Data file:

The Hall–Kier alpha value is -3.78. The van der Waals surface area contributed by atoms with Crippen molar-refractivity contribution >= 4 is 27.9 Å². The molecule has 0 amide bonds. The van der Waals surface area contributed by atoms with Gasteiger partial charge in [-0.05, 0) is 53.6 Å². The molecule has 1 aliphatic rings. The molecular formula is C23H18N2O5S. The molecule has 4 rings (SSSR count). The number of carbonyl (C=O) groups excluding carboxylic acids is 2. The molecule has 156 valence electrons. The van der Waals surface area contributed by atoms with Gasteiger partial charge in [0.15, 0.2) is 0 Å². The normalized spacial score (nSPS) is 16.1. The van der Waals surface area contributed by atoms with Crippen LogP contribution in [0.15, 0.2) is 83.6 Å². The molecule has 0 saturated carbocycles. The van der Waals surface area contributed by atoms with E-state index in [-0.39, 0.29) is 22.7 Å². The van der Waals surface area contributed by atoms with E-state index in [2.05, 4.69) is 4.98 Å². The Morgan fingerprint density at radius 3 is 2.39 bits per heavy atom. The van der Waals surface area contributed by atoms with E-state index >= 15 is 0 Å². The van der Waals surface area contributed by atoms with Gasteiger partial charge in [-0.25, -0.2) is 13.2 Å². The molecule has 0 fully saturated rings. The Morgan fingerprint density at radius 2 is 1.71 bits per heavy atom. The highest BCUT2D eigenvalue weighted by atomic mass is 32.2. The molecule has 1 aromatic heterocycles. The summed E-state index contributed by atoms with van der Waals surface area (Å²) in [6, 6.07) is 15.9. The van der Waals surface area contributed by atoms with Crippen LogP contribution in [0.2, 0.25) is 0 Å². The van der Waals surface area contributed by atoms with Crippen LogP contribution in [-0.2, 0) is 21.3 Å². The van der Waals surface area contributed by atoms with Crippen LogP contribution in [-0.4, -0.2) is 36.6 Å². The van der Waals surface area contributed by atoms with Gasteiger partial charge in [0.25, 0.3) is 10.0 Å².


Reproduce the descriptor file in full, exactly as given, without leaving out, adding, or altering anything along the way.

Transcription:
The Hall–Kier alpha value is -3.78. The van der Waals surface area contributed by atoms with Crippen molar-refractivity contribution >= 4 is 27.9 Å². The molecule has 0 amide bonds. The van der Waals surface area contributed by atoms with Gasteiger partial charge in [-0.05, 0) is 53.6 Å². The molecule has 1 aliphatic rings. The molecular formula is C23H18N2O5S. The molecule has 4 rings (SSSR count). The number of carbonyl (C=O) groups excluding carboxylic acids is 2. The molecule has 156 valence electrons. The van der Waals surface area contributed by atoms with Gasteiger partial charge in [0.15, 0.2) is 0 Å². The normalized spacial score (nSPS) is 16.1. The van der Waals surface area contributed by atoms with Crippen LogP contribution in [0.15, 0.2) is 83.6 Å². The molecule has 0 saturated carbocycles. The van der Waals surface area contributed by atoms with E-state index in [-0.39, 0.29) is 22.7 Å². The van der Waals surface area contributed by atoms with E-state index in [2.05, 4.69) is 4.98 Å². The Morgan fingerprint density at radius 3 is 2.39 bits per heavy atom. The van der Waals surface area contributed by atoms with E-state index >= 15 is 0 Å². The van der Waals surface area contributed by atoms with Gasteiger partial charge in [-0.25, -0.2) is 13.2 Å². The molecule has 0 fully saturated rings. The Morgan fingerprint density at radius 2 is 1.71 bits per heavy atom. The highest BCUT2D eigenvalue weighted by atomic mass is 32.2. The molecule has 1 aromatic heterocycles. The summed E-state index contributed by atoms with van der Waals surface area (Å²) in [6, 6.07) is 15.9. The van der Waals surface area contributed by atoms with Crippen LogP contribution in [0.2, 0.25) is 0 Å². The van der Waals surface area contributed by atoms with Crippen LogP contribution in [-0.2, 0) is 21.3 Å². The van der Waals surface area contributed by atoms with Crippen LogP contribution in [-0.4, -0.2) is 36.6 Å². The van der Waals surface area contributed by atoms with Gasteiger partial charge in [0.25, 0.3) is 10.0 Å².